In this trio of very short but moving memoirs, the American author Ellis Avery revisits three key moments in her life. Each involves an uncomfortably close encounter with mortality, and a form of grieving, whether that’s for a person she once knew and loved, or a part of her life that is over. The quirky title is taken from the tooth, mounted as a pendant, that Avery finds among her late mother’s jewellery in the first part of this memoir-sequence. It becomes a symbol of the strange remnants that we leave behind us, a mere fragment of the life its unknown owner once lived. The two later memoirs show us Avery dealing with her own mortality, as she confronts a cancer diagnosis. When I first read the three bite-sized books, almost exactly a year ago on 20 February 2019, I found them engaging, pragmatic and compassionate explorations of the way we deal with grief. Little did I realise at the time that Avery had died only five days before I read them. Having read them again, knowing that, her courage and honesty – coupled with a refreshing lack of sentimentality – is all the more striking.
Tag: Bite-Sized Books
Famous Trials (2012): Alex McBride
In this set of three bite-sized books, barrister and author Alex McBride presents six cases adapted from Penguin’s Famous Trials. This classic series gave readers the chance to read the transcripts of court cases, to study the evidence and to judge for themselves whether the final verdict was correct. In their newly edited form, these cases are short enough to read on a commute, each offering a glimpse of a notorious murder trial. Penguin and McBride have grouped them thematically. In Unwanted Spouses we explore two crimes motivated by marital strife; Thrill-Killers introduces us to two criminals who developed too much of a taste for blood; and Lucky Escapes shows us two people who were acquitted and walked free. But did they deserve it? While I’m not a fan of modern true crime, these cases are old enough to cast light on a different age – while reminding us that human nature, worryingly, might not have changed all that much…
I’m thoroughly enjoying this bite-sized books theme. It’s given me the chance to leap in at the deep end with all sorts of books, offering a taster of different genres or themes that might lead on to new explorations, but which don’t require too much investment of time or money. So here’s a further selection of stories to see you through commutes or short journeys. They include tales by some of the great names of modern literature, several of whom I hadn’t encountered before, namely William Trevor, Anita Brookner (shameful, I know), and Charlotte Perkins Gilman. From works of searing feminism to bittersweet studies of modern life and reworked fairy stories, there’s something here for everyone.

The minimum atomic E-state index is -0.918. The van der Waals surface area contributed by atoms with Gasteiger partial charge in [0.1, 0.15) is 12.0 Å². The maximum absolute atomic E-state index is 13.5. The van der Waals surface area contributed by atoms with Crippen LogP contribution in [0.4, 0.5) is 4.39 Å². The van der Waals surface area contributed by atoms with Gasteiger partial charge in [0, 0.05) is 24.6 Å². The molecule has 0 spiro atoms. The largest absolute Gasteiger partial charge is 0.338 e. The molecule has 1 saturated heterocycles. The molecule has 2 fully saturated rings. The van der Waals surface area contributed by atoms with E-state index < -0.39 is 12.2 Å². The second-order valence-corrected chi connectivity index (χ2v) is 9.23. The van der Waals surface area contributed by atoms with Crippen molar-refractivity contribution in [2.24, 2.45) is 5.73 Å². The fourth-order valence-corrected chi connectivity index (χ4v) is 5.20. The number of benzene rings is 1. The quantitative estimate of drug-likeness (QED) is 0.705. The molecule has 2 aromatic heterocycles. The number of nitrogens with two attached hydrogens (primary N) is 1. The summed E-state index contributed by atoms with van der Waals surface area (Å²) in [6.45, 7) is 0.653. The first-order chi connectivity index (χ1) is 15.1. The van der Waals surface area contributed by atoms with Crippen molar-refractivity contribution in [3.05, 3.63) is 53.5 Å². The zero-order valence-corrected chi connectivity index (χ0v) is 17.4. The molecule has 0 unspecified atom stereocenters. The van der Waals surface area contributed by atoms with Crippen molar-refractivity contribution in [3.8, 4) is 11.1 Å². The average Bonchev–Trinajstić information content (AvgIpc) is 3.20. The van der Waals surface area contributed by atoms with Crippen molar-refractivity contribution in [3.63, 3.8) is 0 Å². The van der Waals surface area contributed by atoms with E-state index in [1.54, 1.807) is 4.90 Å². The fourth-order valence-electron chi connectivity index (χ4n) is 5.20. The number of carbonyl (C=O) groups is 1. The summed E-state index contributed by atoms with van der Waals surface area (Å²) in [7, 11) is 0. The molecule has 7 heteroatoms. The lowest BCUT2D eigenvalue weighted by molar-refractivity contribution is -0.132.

Penguin’s Little Black Classics series includes a number of works by Russian writers, who haven’t figured very prominently in my reading to date. It was time to correct that. These short stories gave me the chance to have brief encounters with Pushkin, Dostoevsky, Gogol and Chekhov, none of whom I’d read before, as well as renewing my acquaintance with the towering Tolstoy. It has felt rather like speed-dating with Russian authors. Along the way I’ve been introduced to ambitious officers, unhappy wives, unscrupulous peasants, mentally unstable dreamers and an errant nose with a penchant for disguise. My appetite has certainly been whetted and, in due course, I’ll be looking into some of these authors in greater detail. By the way, I must stress that I’m well aware Gogol is Ukrainian by birth, but I hope I can be forgiven for including him here, as he’s often cited among the great Russian-speaking writers. Now, don your fur hat, grab your tot of vodka and hie ye to your troika, as we delve into the 19th-century Russian mind…
Following on from the first batch of bite-sized books, here is a clutch of memoirs to amuse, inspire and gently break your heart. We follow an academic as she braves the shark-infested waters of online dating; a young woman struggling to make ends meet in the post-recession desert of the job market; a young man who has defied the challenges of a rare medical condition; a woman who moves from the city to create a new life focused on simplicity, fresh air and chickens; and the story of a heartrending divorce from the more unusual male perspective. Some really moved me; some didn’t; but all offer engaging scenarios, so take a look and see what might appeal…
I’ve recently begun exploring the shorter books available for Kindle, some of which are free with a Prime subscription. There are Penguin Specials and Kindle Singles, along with the odd short story which doesn’t fit into my regular Tor.com series. As these books are often so short, averaging around fifty pages, I can easily read them on my commute and they’ve encouraged me to take a punt on unfamiliar authors or subjects. And the results are mixed. Some of these works give a brief, striking perspective on a problem or a theme; others, as with all books, promise much but don’t quite fulfill. Here is the first of what will probably become another series, documenting my travels through the world of these shorter, bite-sized pieces of literature, history and journalism.